In this Old Testament passage, water was applied by means of sprinkling which the author of Hebrews calls a baptism. Now, as you know, the translators of this passage often use the English word washings for this Greek word baptismos. And, as we said earlier, this is a very good translation. In fact, if they had used the word “washing” for all New Testament uses of the Greek word baptism, it would have been a very good choice of words. Baptisms are washings, that is, rites of purification as described right here in Numbers 19 and Hebrews 9.

3) Infant Baptism -

If you are looking for a Biblical definition of baptism, few definitions could compete with this one. Baptism is a washing, a rite of purification, a change of condition from ritual impurity to ritual purity. The mode used in the Old Testament? Hebrews and Numbers make that clear: sprinkling. However, I would like to make it clear that baptidzo does not itself convey a mode; any mode will do with baptidzo. Its purpose is not to covey mode but convey change of condition. It is the Book of Hebrews and the Book of Numbers that give us the mode-not the word baptidzo.

4) Infant Baptism -

Now look at other Old Testament passages which the author of Hebrews addresses:

“And Moses took half of the blood and put it in basins, and the other half of the blood he sprinkled on the altar. Then he took the book of the covenant and read it in the hearing of the people; and they said, ‘All that the Lord has spoken we will do, and we will be obedient!’ So Moses took the blood and sprinkled it on the people, and said, “Behold the blood of the covenant, which the Lord has made with you in accordance with all these words.” Exodus 24:6-8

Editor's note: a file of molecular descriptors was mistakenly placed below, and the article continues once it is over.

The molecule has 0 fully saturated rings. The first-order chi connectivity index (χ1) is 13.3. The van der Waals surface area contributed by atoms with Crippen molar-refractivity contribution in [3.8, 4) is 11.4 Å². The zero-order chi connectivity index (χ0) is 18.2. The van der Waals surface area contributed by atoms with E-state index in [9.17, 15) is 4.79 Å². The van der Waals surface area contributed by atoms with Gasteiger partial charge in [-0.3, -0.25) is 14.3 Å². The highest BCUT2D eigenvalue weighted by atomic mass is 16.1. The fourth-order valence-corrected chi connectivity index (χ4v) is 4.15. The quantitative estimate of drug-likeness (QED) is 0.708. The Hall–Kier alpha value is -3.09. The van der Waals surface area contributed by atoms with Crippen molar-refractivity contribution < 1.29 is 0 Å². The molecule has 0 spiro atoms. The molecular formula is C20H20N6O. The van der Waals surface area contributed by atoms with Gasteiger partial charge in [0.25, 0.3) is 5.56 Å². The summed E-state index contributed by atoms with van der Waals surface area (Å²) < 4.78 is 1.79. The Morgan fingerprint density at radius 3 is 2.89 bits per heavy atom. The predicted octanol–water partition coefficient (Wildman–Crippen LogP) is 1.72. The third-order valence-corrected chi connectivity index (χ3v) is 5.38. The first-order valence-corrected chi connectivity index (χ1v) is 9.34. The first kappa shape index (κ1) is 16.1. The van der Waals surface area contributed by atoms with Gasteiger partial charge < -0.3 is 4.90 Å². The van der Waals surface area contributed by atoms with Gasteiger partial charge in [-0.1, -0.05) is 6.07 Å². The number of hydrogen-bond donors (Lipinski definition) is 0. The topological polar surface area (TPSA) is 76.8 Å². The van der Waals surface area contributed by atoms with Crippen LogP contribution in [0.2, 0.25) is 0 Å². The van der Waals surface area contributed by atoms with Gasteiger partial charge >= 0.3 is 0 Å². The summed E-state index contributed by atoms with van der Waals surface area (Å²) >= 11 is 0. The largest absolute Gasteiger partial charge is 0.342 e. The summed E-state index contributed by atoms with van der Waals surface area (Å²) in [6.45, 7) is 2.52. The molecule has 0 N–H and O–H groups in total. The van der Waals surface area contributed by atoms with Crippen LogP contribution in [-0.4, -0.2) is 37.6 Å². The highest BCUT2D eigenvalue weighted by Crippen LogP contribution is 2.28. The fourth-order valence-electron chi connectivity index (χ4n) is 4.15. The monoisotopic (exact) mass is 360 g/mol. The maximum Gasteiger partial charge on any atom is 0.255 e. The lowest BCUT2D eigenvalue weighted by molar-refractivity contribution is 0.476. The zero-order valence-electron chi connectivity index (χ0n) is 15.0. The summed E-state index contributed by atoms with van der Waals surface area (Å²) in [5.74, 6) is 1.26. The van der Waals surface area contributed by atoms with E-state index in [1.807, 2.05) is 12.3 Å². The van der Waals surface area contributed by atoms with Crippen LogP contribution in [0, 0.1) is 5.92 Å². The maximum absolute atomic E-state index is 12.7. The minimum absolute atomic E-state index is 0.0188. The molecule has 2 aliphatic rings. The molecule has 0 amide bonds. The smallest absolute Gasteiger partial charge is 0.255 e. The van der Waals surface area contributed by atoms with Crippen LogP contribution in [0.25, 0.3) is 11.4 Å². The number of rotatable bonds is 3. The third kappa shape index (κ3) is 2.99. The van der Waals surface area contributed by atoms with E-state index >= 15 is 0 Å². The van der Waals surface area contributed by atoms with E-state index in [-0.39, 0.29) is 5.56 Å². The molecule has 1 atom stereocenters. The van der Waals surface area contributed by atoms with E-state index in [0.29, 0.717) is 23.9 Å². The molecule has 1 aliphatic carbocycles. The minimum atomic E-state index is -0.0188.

(Hebrews 9:19)

“And Moses slaughtered it and sprinkled the blood around on the altar.” Leviticus 8:19 (Hebrews 9:21)
“Moreover, he shall take some of the blood of the bull and sprinkle it with his finger on the mercy seat on the east side; also in front of the mercy seat he shall sprinkle some of the blood with his finger seven times.” Leviticus 16:14 (Hebrews 9:21)

5) Infant Baptism -

Now what do these comparisons of Old Testament references to Hebrews 9 tell us? There is no complexity here; the washings (baptismos) spoken of in the Book of Hebrews are sprinklings.

The author of Hebrews, quoting the Old Testament accounts of sprinklings, calls them baptisms. Therefore by authority of Scripture, sprinklings are an acceptable mode for baptisms. Actually, many modes are possible just as long as a change of condition takes place. However, this does bring up another point: if sprinkling is simply one possible mode of baptism, are other modes possible? Other modes of baptism are possible-baptism in pagan or heretical Jewish cults can be and were by many modes. Other modes of Biblical baptism, however, may not be possible. Only the context of Scripture itself can answer that question.

6) Infant Baptism -

So, if this Hebrews passage was all there was in the Bible about this topic, there is enough evidence right here for the case to be closed in the affirmative that sprinkling is indeed a proper mode of Biblical baptisms.